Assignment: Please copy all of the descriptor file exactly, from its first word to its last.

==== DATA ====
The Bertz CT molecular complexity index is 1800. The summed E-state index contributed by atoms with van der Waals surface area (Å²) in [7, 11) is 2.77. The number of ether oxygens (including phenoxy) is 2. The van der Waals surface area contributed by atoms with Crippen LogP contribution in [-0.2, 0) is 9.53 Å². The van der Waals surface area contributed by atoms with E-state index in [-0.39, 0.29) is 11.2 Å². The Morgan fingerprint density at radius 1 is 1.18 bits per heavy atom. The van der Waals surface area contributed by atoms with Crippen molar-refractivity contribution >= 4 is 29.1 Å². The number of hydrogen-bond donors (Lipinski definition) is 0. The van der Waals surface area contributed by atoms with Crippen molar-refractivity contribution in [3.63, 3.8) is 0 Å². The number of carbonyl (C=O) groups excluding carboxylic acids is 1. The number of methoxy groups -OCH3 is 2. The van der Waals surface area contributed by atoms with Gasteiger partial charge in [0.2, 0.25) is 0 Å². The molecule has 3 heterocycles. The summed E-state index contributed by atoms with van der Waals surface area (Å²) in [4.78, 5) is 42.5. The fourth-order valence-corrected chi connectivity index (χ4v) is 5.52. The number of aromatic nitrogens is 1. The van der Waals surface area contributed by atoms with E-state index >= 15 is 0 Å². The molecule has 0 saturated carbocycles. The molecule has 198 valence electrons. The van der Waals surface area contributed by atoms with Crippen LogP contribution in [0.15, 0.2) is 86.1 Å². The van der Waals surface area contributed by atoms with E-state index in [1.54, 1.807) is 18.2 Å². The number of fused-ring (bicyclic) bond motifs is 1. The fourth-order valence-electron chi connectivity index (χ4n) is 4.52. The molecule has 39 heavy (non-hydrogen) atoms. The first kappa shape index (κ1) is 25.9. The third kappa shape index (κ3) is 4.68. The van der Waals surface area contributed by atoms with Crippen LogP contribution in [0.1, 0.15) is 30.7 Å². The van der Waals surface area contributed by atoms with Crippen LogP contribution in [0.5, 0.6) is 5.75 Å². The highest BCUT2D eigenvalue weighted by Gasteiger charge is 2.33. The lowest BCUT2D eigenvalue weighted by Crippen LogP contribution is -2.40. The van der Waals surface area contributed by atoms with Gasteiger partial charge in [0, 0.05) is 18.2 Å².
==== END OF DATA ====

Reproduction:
The Bertz CT molecular complexity index is 1800. The summed E-state index contributed by atoms with van der Waals surface area (Å²) in [7, 11) is 2.77. The number of ether oxygens (including phenoxy) is 2. The van der Waals surface area contributed by atoms with Crippen LogP contribution in [-0.2, 0) is 9.53 Å². The van der Waals surface area contributed by atoms with E-state index in [-0.39, 0.29) is 11.2 Å². The Morgan fingerprint density at radius 1 is 1.18 bits per heavy atom. The van der Waals surface area contributed by atoms with Crippen molar-refractivity contribution >= 4 is 29.1 Å². The number of hydrogen-bond donors (Lipinski definition) is 0. The van der Waals surface area contributed by atoms with Crippen molar-refractivity contribution in [3.63, 3.8) is 0 Å². The number of carbonyl (C=O) groups excluding carboxylic acids is 1. The number of methoxy groups -OCH3 is 2. The van der Waals surface area contributed by atoms with Gasteiger partial charge in [0.2, 0.25) is 0 Å². The molecule has 3 heterocycles. The summed E-state index contributed by atoms with van der Waals surface area (Å²) in [4.78, 5) is 42.5. The fourth-order valence-corrected chi connectivity index (χ4v) is 5.52. The number of aromatic nitrogens is 1. The van der Waals surface area contributed by atoms with E-state index >= 15 is 0 Å². The molecule has 0 saturated carbocycles. The molecule has 198 valence electrons. The van der Waals surface area contributed by atoms with Crippen LogP contribution in [0.15, 0.2) is 86.1 Å². The van der Waals surface area contributed by atoms with E-state index in [1.54, 1.807) is 18.2 Å². The number of fused-ring (bicyclic) bond motifs is 1. The fourth-order valence-electron chi connectivity index (χ4n) is 4.52. The molecule has 39 heavy (non-hydrogen) atoms. The first kappa shape index (κ1) is 25.9. The third kappa shape index (κ3) is 4.68. The van der Waals surface area contributed by atoms with Crippen LogP contribution in [0.1, 0.15) is 30.7 Å². The van der Waals surface area contributed by atoms with Crippen LogP contribution in [0.5, 0.6) is 5.75 Å². The highest BCUT2D eigenvalue weighted by Gasteiger charge is 2.33. The lowest BCUT2D eigenvalue weighted by Crippen LogP contribution is -2.40. The van der Waals surface area contributed by atoms with Gasteiger partial charge in [0, 0.05) is 18.2 Å².